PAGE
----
Mom!  My shoelace is in a knot…Oh, let me untie it for you. 
Teacher!  This sentence doesn’t sound right…Oh, let me help you develop your thought.
Doreen, I can’t break up with my abusive partner…Oh, let me help you get out.  

But very early on in my careers, I had to realize that I was not there to “fix” people…that “helping” did not equate to “fixing.”  

It was when I came across a quote about helping by Henri Nouwen, a Dutch Catholic priest, theologian and professor, that the concept really started to gel for me.  Let me share the quote with you now.  He said:

“When we honestly ask ourselves which person in our lives mean the most to us, we often find that it is those who instead of giving advice solutions or cures, have chosen rather to share our pain and touch our wounds with a warm and tender hand. The friend who can be silent with us in a moment of despair or confusion, who can stay with us in an hour of grief and bereavement, who can tolerate not knowing, not curing, not healing and face with us the reality of our powerlessness, that is a friend who cares.”

wedding party.jpg

At first when I read this, I had a warm glow in the pit of my stomach that radiated up through my entire being.  Yep.  That was it.  That was the path I needed to follow…the philosophy I needed to adopt.  The words were the truth, and I could feel their power.  

But then, it came time for me to apply this newfound ideology, and I quickly discovered it wasn’t so easy.  Time and time again, my mind reverted back to thoughts like, “What can I do?”  “How can I fix this?”  “What suggestions can I make to make this situation better?”  The learning process was wearisome.  Not only was it ‘not easy,’ it was plain and simply incredibly difficult.  It nearly felt impossible.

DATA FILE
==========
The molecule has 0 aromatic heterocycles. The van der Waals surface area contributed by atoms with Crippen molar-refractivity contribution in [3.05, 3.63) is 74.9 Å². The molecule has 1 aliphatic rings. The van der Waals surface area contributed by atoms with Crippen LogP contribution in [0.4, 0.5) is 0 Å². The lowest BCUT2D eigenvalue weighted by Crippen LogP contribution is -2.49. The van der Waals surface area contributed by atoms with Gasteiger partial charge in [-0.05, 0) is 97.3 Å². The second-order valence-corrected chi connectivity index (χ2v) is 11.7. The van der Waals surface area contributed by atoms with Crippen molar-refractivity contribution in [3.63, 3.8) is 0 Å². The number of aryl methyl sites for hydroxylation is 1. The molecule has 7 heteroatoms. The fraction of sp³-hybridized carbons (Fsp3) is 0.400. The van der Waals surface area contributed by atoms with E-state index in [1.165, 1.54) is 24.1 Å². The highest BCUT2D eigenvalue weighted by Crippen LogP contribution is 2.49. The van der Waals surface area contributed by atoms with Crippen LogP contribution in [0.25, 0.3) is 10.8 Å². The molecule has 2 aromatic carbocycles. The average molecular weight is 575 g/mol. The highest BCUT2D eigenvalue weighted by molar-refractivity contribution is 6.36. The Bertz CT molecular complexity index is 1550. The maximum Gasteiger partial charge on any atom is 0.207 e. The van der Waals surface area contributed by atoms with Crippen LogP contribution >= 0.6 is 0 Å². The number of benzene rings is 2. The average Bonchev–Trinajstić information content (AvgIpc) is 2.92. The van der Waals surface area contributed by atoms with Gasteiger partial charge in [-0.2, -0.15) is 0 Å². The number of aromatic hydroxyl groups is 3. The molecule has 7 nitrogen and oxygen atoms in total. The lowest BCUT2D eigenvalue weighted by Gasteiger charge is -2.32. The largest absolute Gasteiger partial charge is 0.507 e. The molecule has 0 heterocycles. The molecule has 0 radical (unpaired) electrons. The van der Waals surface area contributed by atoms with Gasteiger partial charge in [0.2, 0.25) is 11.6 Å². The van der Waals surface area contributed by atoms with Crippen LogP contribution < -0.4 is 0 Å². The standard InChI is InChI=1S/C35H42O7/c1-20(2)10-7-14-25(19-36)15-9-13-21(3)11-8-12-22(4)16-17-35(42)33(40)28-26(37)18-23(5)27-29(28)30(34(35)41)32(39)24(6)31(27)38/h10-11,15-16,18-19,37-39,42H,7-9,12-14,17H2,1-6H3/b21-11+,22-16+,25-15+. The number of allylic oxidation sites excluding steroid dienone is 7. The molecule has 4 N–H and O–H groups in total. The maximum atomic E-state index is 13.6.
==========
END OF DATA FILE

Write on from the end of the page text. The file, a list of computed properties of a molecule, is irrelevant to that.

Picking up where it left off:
But then I began to notice during the times I was going through my own ordeals in life, people would play the “fixing” game with me.  They would say things like, “Well, you should (fill in the blank),” or, “When I was going through that, I thought positively…”  or, “God has a plan for you, but you just can’t see it yet.”  I realized that not only did those things not help, they were also things that distanced those people from me…especially if I didn’t choose to follow their advice and suggestions, or I wasn’t visibly eased by their words.  Their attempts to ‘fix’ me didn’t help. 

What did help was when someone could bear my tears with me and it didn’t make them run away.  What did help was sensing someone’s strength through their mere willingness to just be with me through my own grief or powerlessness or anxiety.  What did help was their presence.  Period.  Such a simple concept.  In fact, it almost seems too simple to be real.  But let me tell you now, it is.  It’s incredibly difficult.   And there is great healing power in it.  

Kristen and Mom laughing wine Breck.JPG

"I will be present for her…walk alongside her."

So now what I do for Kristen is let her know I am here…even when I'm out of town on a trip…I am here.  I let her know she can call me whenever she needs to…even in the middle of the night when her mind is racing and she can't get back to sleep.  I let her know that I can handle her grief, even in the midst of my own…that I will be present for her…walk alongside her through anything and everything, no matter what.  

And do you know what?  If you really think about it…that’s all any of us can really do.  

And it helps.